How To Keep Guitar Students Longer When They Don’t Have Big Musical Goals

by Tom Hess

Helping your guitar students achieve bigger musical goals is critical for getting them to become great players. Your guitar students stay with you longer and make more progress when you know how to do this effectively.

To keep them longer, help them move beyond the initial stages of learning chords, random licks or songs. Many students take lessons with the goal of being able to do these things. Then once they can, they think there is nothing left to do. This is where you come in!

As a teacher, it’s up to you to help your students expand their goals and see all the cool things that can be achieved on guitar. For example: a student may initially come to you to learn the chords to a song. Once they are able to consistently play these chords, this is NOT the end of their musical journey.

Talk to them about setting new musical goals early on (before they are at the point of mastering their smaller goals), such as: creating their own chord progressions, writing songs, performing, learning how to play lead guitar, etc. Each of these general goals can be broken down into very specific goals, with specific items to practice. Find what inspires your students most, then explain to them how awesome it will feel once they’ve achieved their new goal.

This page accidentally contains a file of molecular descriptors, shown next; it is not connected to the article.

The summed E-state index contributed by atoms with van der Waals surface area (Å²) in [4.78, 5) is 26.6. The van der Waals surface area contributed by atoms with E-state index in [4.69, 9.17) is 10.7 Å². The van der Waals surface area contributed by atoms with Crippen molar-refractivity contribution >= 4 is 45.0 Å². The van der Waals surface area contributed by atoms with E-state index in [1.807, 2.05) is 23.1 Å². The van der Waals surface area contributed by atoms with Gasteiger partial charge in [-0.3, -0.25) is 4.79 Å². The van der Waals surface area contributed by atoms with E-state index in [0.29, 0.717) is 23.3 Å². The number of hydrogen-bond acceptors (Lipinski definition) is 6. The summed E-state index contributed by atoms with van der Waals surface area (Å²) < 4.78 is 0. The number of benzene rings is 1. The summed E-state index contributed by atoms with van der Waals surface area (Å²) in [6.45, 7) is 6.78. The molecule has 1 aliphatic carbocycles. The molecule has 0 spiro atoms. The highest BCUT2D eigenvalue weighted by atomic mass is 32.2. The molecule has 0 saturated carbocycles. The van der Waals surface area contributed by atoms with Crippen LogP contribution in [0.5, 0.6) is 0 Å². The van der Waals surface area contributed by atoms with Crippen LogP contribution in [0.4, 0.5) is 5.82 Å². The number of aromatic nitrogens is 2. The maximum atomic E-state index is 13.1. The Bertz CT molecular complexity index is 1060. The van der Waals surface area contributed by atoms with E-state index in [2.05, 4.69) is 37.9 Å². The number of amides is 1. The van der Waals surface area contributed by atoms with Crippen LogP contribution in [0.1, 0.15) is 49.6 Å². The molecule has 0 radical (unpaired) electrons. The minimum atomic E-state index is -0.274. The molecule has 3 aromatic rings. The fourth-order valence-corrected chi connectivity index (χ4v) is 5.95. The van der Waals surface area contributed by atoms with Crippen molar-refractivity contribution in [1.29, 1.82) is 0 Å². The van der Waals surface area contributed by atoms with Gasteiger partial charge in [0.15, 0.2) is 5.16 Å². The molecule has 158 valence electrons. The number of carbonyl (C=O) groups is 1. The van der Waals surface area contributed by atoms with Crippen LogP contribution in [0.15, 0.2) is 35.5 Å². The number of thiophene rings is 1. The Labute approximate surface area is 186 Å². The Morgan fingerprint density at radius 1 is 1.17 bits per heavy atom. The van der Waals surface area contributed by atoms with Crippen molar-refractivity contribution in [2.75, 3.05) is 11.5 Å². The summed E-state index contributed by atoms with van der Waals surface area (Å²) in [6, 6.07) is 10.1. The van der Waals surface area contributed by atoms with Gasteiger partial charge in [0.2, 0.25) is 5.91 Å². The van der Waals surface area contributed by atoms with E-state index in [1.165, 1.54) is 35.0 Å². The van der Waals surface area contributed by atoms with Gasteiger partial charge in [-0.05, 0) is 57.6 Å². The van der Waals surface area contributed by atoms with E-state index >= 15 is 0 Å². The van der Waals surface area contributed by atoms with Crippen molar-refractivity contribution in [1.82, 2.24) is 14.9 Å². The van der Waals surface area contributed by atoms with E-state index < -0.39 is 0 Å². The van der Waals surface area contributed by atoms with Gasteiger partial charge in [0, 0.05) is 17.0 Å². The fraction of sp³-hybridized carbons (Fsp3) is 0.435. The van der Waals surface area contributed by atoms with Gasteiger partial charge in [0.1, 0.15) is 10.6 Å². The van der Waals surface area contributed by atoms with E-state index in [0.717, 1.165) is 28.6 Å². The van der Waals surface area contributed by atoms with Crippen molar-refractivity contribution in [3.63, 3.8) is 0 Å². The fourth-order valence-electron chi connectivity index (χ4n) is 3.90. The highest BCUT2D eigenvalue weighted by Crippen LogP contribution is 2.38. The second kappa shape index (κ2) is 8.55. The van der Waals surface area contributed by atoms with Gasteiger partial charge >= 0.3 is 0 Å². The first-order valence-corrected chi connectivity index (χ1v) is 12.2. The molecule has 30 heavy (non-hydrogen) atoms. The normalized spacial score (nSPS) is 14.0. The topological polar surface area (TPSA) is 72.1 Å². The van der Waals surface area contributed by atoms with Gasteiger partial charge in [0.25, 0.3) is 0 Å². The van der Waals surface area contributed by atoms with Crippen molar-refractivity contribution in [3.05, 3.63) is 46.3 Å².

End Result: Over time, your students grow and develop interests in various different musical goals. Their continual growth as guitar players depends on you consistently motivating them throughout this process. Do this and not only do your students stay longer (meaning more money for you), but they will tell others to take lessons with you as well!

Want to learn more ways to attract new guitar students? Read this article about getting guitar students to learn how to never struggle again to have a full teaching schedule.

Tom HessAbout Tom Hess: Tom Hess is a guitar teacher, music career mentor and guitar teacher trainer. He trains guitar teachers from all over the world how to earn 6-figures per year teaching guitar, while working less than 40 hours per week. 

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